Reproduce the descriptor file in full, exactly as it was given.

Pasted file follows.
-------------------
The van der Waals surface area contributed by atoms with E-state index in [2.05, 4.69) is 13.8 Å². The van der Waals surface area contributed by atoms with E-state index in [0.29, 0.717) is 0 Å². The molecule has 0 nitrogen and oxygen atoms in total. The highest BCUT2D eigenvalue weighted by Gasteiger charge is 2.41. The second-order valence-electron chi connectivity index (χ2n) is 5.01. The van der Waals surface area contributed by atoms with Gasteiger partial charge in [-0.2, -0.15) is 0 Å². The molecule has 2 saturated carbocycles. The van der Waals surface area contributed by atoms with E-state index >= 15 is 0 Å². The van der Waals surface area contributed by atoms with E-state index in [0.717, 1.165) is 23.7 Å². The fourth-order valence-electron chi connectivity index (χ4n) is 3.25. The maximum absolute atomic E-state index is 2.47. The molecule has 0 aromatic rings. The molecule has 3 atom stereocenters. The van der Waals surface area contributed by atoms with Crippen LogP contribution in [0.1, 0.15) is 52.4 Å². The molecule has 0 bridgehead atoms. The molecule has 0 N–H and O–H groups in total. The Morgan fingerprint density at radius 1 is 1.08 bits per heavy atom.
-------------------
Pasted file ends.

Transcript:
The van der Waals surface area contributed by atoms with E-state index in [2.05, 4.69) is 13.8 Å². The van der Waals surface area contributed by atoms with E-state index in [0.29, 0.717) is 0 Å². The molecule has 0 nitrogen and oxygen atoms in total. The highest BCUT2D eigenvalue weighted by Gasteiger charge is 2.41. The second-order valence-electron chi connectivity index (χ2n) is 5.01. The van der Waals surface area contributed by atoms with Gasteiger partial charge in [-0.2, -0.15) is 0 Å². The molecule has 2 saturated carbocycles. The van der Waals surface area contributed by atoms with E-state index >= 15 is 0 Å². The van der Waals surface area contributed by atoms with E-state index in [0.717, 1.165) is 23.7 Å². The fourth-order valence-electron chi connectivity index (χ4n) is 3.25. The maximum absolute atomic E-state index is 2.47. The molecule has 0 aromatic rings. The molecule has 3 atom stereocenters. The van der Waals surface area contributed by atoms with Crippen LogP contribution in [0.1, 0.15) is 52.4 Å². The molecule has 0 bridgehead atoms. The molecule has 0 N–H and O–H groups in total. The Morgan fingerprint density at radius 1 is 1.08 bits per heavy atom.